Bishop Flores sees ‘neo-secular hegemony’ reminiscent of Roman Empire
October 24, 2012
In a lecture delivered at St. Mary’s Seminary in Houston, Bishop Daniel Flores of Brownsville discussed “The Church and the State and the Shifting Dynamics of Public Secularity.”
“Caesar, in whatever form he has taken in history, is jealous to project a claim on the whole person and the whole of society,” he said, adding:
Elements of analogue exist between what the first Christians encountered in the early Roman Empire, and what we are facing in the current manifestations of neo-secular hegemony. Roman officialdom never understood what the problem was, since adherence to a public policy that had as its aim the securing of public order and commerce could hardly be considered objectionable to a Roman mind … Some sympathetic Roman might have said to the Christians, “what is a little incense?” Just do it to promote the greater good of domestic tranquility, and believe otherwise …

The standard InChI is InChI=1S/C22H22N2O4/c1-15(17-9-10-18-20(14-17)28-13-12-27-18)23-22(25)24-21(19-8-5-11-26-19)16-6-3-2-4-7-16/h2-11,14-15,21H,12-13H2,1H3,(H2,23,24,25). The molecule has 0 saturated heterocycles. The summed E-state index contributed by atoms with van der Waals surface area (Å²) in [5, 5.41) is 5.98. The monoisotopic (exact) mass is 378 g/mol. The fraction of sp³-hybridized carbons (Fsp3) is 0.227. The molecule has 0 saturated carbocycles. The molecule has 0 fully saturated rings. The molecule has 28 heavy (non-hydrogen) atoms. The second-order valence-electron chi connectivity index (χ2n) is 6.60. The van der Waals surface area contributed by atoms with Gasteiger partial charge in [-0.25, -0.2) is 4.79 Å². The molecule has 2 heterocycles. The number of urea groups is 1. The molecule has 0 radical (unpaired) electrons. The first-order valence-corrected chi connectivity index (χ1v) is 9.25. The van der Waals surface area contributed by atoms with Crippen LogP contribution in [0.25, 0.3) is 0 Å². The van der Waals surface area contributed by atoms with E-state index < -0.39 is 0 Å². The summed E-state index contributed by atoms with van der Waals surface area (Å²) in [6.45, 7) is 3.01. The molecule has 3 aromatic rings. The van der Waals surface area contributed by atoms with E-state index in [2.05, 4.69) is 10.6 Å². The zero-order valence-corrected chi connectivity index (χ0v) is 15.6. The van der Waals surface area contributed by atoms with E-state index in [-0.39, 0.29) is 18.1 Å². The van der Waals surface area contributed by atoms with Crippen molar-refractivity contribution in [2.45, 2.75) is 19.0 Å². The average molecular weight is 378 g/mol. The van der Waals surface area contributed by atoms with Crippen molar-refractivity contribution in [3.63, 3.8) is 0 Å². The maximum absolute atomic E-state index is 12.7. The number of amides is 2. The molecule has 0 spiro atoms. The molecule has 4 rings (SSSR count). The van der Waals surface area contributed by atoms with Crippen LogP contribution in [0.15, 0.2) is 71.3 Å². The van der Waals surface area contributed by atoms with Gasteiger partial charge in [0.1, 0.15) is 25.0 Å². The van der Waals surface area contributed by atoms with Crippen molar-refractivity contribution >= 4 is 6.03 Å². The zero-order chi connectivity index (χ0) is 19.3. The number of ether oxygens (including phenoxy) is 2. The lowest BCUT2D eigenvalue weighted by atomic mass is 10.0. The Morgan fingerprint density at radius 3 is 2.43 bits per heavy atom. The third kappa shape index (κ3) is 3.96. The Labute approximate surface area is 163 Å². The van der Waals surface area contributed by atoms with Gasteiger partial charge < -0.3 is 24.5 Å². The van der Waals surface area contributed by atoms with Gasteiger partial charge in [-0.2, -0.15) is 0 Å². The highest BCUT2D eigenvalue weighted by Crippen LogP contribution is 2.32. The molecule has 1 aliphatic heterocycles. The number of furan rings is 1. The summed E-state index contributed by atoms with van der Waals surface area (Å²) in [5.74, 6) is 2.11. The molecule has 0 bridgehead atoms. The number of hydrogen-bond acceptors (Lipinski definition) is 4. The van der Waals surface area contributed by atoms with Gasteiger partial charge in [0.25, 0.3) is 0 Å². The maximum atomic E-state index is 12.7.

That the Church has had the kind of free space I earlier described within which to operate in American society may go down as an historical anomaly. It may end sooner than we imagine … The Romans considered the early Christians to be subversive to the public order. The relativization of loyalty to Caesar could hardly be read otherwise from within the closed orb of the world. That we will be labeled worse than subversive is not out of the question. The subversive element of the Gospel is there from the moment Jesus stood before Pilate judging the one who would be judge.
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